robert frank

05Mar10

James is a great photographer.  (He was in Moving Walls a couple of shows ago.)  He has a photo blog about his MFA adventures, and just announced that he is giving away 100 rolls of expired film.

I suddenly want them, really bad.

His instructions were to write “a really meaty, heartfelt, tear-jerking paragraph or two or three about your favorite photographer, how his/her work has influenced you and what you want to shoot with the film.”  I’m in sort of an edgy mood and this is what I just wrote and I feel pretty satisfied with it.

from Robert Frank's "The Americans"


I recently started shooting pictures again, and it was Robert Frank who brought me back from death.  I was leaving on a road trip (to make junk art in a midwestern iron scrapyard) and felt this burning need to check back in with The Americans.  It was the first photo book I ever bought, a few months into my first old Olympus.

A dozen years later the images were still fresh.  I imagined Frank as this loose lone wolf in a double-wide Cadillac, hunting in dark corners and drinking thin 1950’s coffee.  I wanted to be that guy, lonely and hard and stinking of tobacco.  It was sexy.  It was solitary.  I could relate to it.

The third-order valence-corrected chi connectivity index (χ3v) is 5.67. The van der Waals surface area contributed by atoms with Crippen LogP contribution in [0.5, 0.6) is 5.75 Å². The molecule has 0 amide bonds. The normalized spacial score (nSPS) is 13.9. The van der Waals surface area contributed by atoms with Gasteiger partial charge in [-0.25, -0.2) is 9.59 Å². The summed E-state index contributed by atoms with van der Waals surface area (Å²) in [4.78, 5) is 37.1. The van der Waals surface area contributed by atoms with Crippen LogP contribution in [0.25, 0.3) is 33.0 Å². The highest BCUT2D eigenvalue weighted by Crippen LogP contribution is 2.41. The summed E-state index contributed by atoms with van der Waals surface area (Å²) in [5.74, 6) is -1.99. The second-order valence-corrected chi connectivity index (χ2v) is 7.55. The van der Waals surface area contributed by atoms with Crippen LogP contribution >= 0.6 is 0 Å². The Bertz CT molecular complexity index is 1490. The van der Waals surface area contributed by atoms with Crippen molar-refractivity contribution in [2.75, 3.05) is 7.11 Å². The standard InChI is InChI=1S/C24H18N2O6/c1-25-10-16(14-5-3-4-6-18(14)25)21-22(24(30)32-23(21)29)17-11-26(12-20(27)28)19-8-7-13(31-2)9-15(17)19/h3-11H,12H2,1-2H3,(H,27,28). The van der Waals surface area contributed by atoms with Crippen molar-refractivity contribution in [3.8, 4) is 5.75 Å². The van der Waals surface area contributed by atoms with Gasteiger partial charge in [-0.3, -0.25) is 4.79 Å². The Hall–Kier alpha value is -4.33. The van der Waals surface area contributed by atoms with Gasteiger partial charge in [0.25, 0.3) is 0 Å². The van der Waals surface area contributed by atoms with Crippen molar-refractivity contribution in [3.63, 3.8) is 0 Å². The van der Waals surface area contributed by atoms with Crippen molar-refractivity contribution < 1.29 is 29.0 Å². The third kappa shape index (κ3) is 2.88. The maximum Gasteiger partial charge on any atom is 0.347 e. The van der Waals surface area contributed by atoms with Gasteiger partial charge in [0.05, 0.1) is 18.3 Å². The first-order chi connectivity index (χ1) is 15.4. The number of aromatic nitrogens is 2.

Now I’m interested in the work of Paolo Pellegrin and Moises Saman and others who make complicated, layered, sometimes kind of smudgy but ultimately sort of simple black and white images.  Film grain gets me off.  It feels mysterious and organic, elegant and anti-digital.  I don’t give a shit if anyone else likes my new images – I actually don’t care whether I like how they turn out.  It’s the taking I love, haunting the edges of the queer parties where I go to dance, dropping out of petty conversations, seducing the disco light and the smog machine and the shadows.  Hunting.

I’m interested in the 400 speed film.  I’ve been shooting in the dark without a meter and I like the idea of throwing even more uncertainty into the process.  I usually photograph when I’m out and a little fucked up and using fucked up film will only add to the metaphor and the discovery process that happens when I get back my film.  Also, I’m dying to use a Rollei and will need to make a lot of mistakes in order to get it right.  Color, too.  I need to go there.

Give me the film, James.

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